I recently read a great article in Filmmaker Magazine about Producing and Coping with Stress. The entire article resonated with me. The struggle to maintain balance between work and family life is something I feel acutely. It’s good to hear that I’m not alone. If you have fifteen minutes you should check it out. You should also check out my post On Creative Fulfillment too.
Article quotes of note:
Producing is about support — being everyone’s advocate, from the director to the actor to the crew. … Producing is the effort in the cracks and corners, the tossing in the mornings and nights. Producing is sweating in the dark and smiling in the light.
“The happier you are and the more healthy you are,” Robinson says, “the harder it is to sustain the dysfunction of film.”
“There’s this inherent narcissism of ‘serving the movie,’” Reardon says. “It’s like the movie is the patriarch.” Various forms of abusive behavior can be justified because there’s the sense that sacrifices must be made for the sake of the film.
The Preditor’s Dilemma: Age of the NLE virtuoso – Geoffrey Katopodis’s well articulated treatise on the problems facing professional editors in the next decade is a call to action. Katopodis argues that the duel pressures of Machine Learning and the unionization of independent story producers threatens the livelihood of the unscripted television editor and the quality of the unscripted American television series. Even if you know nothing about nonlinear editing or reality television this book is worth a read if only for seeing how Katopodis cleverly uses his background in Modern Art Symbology to comes to these conclusions in a rather unconventional fashion.
Cooking Competitions for the Home Kitchen – Legendary television producer, Austin Berlin, creator of popular cooking shows Sapphire Chef and Culinary Curiosities, bring his taste for competition and cooking to your home kitchen. Berlin’s ideas for spicing up your next dinner party, family dinner, or holiday feast, by turning them into games is something surly to be discussed for years to come. We’re particular fans of his “Sous’s mama’s favorite chef” cooking game where siblings battle the clock, and each other, to serve mom ingredients in time to be added to the family stew.
One of the most important days in challenging how I think about work was in graduate school when I visited an adjunct professor at his consulting office on K St. in Washington, DC. He asked me what I did for work, and I told him that I was working at night as an Assistant Editor. His immediate response was, “Wow, I imagine that the level of frustration in your field is very high, because the jobs that are interesting probably don’t pay the bills, and the jobs that pay the bills probably aren’t very interesting.”
At this moment in time I’m very fortunate to have a job that’s engaging, interesting; and pays the bills! But this hasn’t been the norm for large portions of my career. And I don’t think I’m alone. One of the most common complaints I hear when work with people on their resumes is how dissatisfied they are on their current show.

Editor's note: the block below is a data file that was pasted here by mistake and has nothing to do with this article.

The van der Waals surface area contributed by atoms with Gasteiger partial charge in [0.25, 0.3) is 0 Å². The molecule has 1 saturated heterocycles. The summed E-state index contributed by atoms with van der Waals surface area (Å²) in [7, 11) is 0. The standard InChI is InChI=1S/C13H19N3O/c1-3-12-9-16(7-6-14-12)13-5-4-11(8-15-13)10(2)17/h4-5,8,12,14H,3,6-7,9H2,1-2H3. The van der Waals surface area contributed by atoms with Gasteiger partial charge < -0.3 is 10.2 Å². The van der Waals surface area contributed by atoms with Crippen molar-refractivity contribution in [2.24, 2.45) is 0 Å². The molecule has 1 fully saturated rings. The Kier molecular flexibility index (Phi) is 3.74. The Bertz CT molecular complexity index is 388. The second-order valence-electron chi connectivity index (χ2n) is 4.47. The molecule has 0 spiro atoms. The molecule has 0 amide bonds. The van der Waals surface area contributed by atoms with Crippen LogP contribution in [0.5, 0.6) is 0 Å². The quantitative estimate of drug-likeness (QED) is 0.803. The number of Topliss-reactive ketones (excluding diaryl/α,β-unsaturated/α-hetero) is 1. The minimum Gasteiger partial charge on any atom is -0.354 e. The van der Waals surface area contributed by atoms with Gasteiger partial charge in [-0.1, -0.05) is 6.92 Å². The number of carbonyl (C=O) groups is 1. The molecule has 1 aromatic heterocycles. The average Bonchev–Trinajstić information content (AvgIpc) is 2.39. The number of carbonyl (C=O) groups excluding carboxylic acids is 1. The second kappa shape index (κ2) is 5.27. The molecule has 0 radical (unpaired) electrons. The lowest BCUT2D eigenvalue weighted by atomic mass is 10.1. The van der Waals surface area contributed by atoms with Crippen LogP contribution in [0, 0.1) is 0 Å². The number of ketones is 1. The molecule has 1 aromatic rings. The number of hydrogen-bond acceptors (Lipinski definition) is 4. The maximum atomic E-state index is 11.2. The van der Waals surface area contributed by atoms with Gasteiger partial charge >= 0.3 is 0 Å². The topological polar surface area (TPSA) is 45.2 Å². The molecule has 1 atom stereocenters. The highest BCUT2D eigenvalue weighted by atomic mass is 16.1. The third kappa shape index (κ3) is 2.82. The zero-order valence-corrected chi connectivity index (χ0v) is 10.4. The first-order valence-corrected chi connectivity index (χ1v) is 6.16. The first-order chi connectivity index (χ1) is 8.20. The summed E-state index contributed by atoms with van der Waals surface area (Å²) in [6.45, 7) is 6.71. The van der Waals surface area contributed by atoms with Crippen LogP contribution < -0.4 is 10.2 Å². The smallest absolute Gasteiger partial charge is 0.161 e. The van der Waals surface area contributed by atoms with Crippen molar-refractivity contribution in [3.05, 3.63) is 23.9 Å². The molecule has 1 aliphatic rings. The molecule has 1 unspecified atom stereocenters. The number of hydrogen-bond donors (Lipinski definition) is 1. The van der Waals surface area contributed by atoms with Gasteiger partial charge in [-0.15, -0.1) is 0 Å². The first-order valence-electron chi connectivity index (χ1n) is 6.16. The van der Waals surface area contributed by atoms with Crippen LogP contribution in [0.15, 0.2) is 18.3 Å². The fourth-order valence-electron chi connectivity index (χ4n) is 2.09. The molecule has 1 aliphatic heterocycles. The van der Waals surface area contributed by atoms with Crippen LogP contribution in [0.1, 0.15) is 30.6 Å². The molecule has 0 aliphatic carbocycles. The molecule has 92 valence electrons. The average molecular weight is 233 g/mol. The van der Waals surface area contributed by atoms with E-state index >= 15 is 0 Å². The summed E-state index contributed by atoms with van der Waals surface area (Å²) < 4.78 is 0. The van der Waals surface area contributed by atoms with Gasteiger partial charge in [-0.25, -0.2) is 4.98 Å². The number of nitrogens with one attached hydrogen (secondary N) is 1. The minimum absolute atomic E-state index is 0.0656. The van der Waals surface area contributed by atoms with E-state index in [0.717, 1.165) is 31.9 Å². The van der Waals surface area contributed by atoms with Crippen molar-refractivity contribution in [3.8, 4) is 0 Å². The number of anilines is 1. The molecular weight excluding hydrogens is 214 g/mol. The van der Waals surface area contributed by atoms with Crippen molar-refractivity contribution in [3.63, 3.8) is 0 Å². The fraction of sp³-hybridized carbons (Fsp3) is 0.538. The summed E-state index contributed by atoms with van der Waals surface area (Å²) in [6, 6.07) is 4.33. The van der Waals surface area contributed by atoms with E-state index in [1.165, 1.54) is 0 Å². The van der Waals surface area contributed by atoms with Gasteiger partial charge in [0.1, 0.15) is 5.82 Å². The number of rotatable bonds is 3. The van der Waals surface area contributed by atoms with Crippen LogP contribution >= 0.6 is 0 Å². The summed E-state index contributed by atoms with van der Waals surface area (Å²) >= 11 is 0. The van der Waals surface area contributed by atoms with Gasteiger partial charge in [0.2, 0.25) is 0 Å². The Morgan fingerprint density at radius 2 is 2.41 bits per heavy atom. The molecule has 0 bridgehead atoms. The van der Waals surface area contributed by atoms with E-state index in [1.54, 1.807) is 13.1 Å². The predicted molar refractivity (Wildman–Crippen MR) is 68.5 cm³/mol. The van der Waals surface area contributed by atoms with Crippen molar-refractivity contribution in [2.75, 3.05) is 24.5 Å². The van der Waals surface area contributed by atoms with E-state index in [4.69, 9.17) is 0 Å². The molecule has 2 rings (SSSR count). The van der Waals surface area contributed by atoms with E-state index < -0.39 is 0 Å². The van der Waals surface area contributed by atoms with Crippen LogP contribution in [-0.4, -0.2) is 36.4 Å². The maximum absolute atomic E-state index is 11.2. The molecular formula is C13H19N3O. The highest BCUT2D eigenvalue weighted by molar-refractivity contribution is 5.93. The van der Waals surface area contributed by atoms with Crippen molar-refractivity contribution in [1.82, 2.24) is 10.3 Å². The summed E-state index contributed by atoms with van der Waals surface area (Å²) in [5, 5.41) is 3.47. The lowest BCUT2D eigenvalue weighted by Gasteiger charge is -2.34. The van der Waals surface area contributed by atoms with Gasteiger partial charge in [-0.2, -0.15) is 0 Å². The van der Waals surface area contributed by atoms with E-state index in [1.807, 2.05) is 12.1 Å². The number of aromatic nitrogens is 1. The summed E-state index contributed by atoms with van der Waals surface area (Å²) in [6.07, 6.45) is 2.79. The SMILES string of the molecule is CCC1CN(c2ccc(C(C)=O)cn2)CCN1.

I believe that some of these frustrations are just an innate part of the entertainment industry. But perhaps there are ways we can learn to think about our jobs to help restore a sense of balance and value in our work.
Despite how much I hate this advice with every cell in my body I know that it is absolutely true. Everyone I’ve ever spoken to has seen someone less intelligent or less hardworking get ahead of them because of luck, and who they know. Hollywood is the place that invented the term ‘failing up’ afterall.
The fact of the matter is that Hollywood utilizes very little data in its decision-making process. Sure we track box office receipts or nightly viewers, but we don’t actually know why one show succeeds while another fails. I believe that this lack of data on the production process itself creates an environment where irrational decision-making is the only decision-making available, therefore people defer to their ‘gut’ and are lead by perception. This is all another way of saying the old adage:
“In Hollywood, nobody knows anything.”
I think there is also an element of self selection at play. Research has started to suggest that people who need consistency; where it is clear how promotion occurs and when the next paycheck will arrive, tend to gravitate towards stable fields such as civil service. While people who work in the cultural industries have a different set criteria for measuring job satisfaction and may even thrive due to the volatility a life in the arts is certain to entail.
“The TV business is uglier than most things. It is normally perceived as some kind of cruel and shallow money trench, a long plastic hallway where thieves and pimps run free and good men die like dogs, for no good reason.”
Having a good sense of humor is probably the best way to thrive in the business. But failing wit, a more meditative approach might have more to offer the rest of us. The School of Life has written an assortment of articles about work. I highly recommend starting with this one on: The Creative Itch. Learning to identify which aspects of my job bring me the most joy has helped guide me towards new opportunities. It’s also given me insight into what I should sheer clear of too!
You can also check out the The Sorrows of Work. This extended essay on the subject of work reminds us that our struggles are not unique, but a plight shared by the entire working class. There are no perfect jobs, because we work within an imperfect system.